By Terry Eliasen, Meteorologist, WBZ-TV Exec. Weather Producer

BOSTON (CBS) – Hard to believe that summer is just about done.  This Saturday at 9:54 p.m., the autumnal equinox will arrive and we will officially usher in the season of pumpkin beverages and fall colors. Typically by now, we have had a few tastes of fall, with a couple real chilly nights and cool, crisp days.

This year has not been typical.  After one of the warmest meteorological summers on record (June-July-August), September has started equally as warm.  Boston has only dipped below 60 degrees twice at night (barely, 59 and 57 degrees on Sept 8-9) and the humidity has remained fairly high as well.

(WBZ graphic)

So that begs the question: How will our fall foliage season be impacted by all this warm and recently wet weather?

Not surprisingly, the weather plays a vital role in the arrival, length and quality of the fall colors.  And it isn’t just the fall weather that matters, but really the entire years’ worth of weather dating back to last winter.

So, our prediction of color in fall of 2018 starts way back in the frigid days of January.

(WBZ graphic)

You may remember we had a bitterly cold January followed by a very mild February.  In fact, many were thinking winter was wrapping up early after some 70 and 80 degree days in mid to late February.  There was a real danger (if the warmth had continued) of buds coming out too early and getting killed by a late winter frost. Then of course, March arrived and winter returned with a vengeance. Several nor’easters pounded the area and it seemed as though the spring warmth would never arrive.  All in all, the late winter didn’t have any real adverse effects on the trees other than postponing some of the budding by a week or two.

Once the spring did finally arrive and the trees began to bud, we went into a dry period, and drought became a real concern again as we headed into summer. But as you know, this summer was anything but dry. After several extended periods of humid and stormy weather, drought concerns soon came to an end.  Once again, fall color disaster avoided!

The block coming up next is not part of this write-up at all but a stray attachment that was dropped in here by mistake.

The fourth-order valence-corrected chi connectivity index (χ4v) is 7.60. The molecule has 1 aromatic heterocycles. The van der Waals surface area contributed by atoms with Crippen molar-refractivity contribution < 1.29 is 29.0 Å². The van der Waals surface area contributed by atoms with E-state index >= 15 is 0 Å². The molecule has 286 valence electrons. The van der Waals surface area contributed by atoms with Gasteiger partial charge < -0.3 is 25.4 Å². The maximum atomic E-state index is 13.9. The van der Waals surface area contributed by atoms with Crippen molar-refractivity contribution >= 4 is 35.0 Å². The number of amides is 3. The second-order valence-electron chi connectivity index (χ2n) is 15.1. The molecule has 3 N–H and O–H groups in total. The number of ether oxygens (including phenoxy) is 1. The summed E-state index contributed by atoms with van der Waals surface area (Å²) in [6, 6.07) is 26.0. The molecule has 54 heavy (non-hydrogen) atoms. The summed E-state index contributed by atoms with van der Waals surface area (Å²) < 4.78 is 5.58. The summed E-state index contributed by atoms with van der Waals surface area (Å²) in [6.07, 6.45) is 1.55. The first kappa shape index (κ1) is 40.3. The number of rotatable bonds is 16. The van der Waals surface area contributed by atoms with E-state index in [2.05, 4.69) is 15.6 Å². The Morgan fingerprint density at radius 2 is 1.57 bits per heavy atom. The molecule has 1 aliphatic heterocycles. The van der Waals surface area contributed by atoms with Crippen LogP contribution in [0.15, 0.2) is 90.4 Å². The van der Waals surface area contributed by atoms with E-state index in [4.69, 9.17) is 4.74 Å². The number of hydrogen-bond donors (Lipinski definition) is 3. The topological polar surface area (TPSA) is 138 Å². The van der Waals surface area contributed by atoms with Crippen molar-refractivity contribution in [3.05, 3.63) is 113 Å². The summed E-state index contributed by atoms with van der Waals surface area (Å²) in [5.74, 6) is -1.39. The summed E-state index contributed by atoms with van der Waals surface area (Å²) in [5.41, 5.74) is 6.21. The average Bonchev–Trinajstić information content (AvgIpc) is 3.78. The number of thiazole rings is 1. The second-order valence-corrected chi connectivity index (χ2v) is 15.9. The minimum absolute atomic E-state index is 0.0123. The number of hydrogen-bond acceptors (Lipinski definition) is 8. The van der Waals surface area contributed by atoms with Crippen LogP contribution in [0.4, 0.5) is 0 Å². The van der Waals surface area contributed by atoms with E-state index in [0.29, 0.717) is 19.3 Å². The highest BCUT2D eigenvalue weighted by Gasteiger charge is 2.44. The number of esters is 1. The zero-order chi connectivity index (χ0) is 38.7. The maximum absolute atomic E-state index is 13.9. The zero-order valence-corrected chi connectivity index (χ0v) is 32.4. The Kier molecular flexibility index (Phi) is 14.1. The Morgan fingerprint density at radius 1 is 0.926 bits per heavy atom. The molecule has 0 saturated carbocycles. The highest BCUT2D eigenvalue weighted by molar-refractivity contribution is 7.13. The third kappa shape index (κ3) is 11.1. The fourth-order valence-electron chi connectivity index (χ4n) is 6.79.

(WBZ graphic)

The ideal September conditions for fall color are warm, sunny days and cool nights with an adequate amounts of rainfall.  OK, so rainfall, check. But cool nights, yeah not yet.  Therefore, I think the foliage season (much like last year) will be a bit delayed this year.  Current long-range forecasts show perhaps a day or two of fall-ish chill in the next 7-10 days with the real fall-feel weather arriving in late September and early October.  And once the chill arrives, the colors will literally burst to life!

So expect scattered pockets of color in northern New England in the next week and then a sudden burst to life in the 8-14 day range.  Columbus Weekend can sometimes be a bit past peak in the highest elevations of the White and Green Mountains, but this year, with a delayed start, it may line up perfectly.

(WBZ graphic)

Peak color in the Lakes Region and lower elevations in southern New Hampshire, Vermont and Maine should be around mid-October this year (again a bit late).  And down in southern New England, we are looking at late October for an absolute peak, again with scattered pockets of color in mid-October especially in some of the cooler, valley locations.

All-in-all it looks like an above-average foliage season in 2018, albeit delayed a week or two.  As long as we avoid any major wind storms in the coming weeks that could take leaves off the trees prematurely we should be good to go!

(WBZ graphic)

Stay tuned to WBZ-TV and, we will provide weekly foliage updates and let you know where to go to find the best colors this season!

Follow Terry on Twitter @TerryWBZ

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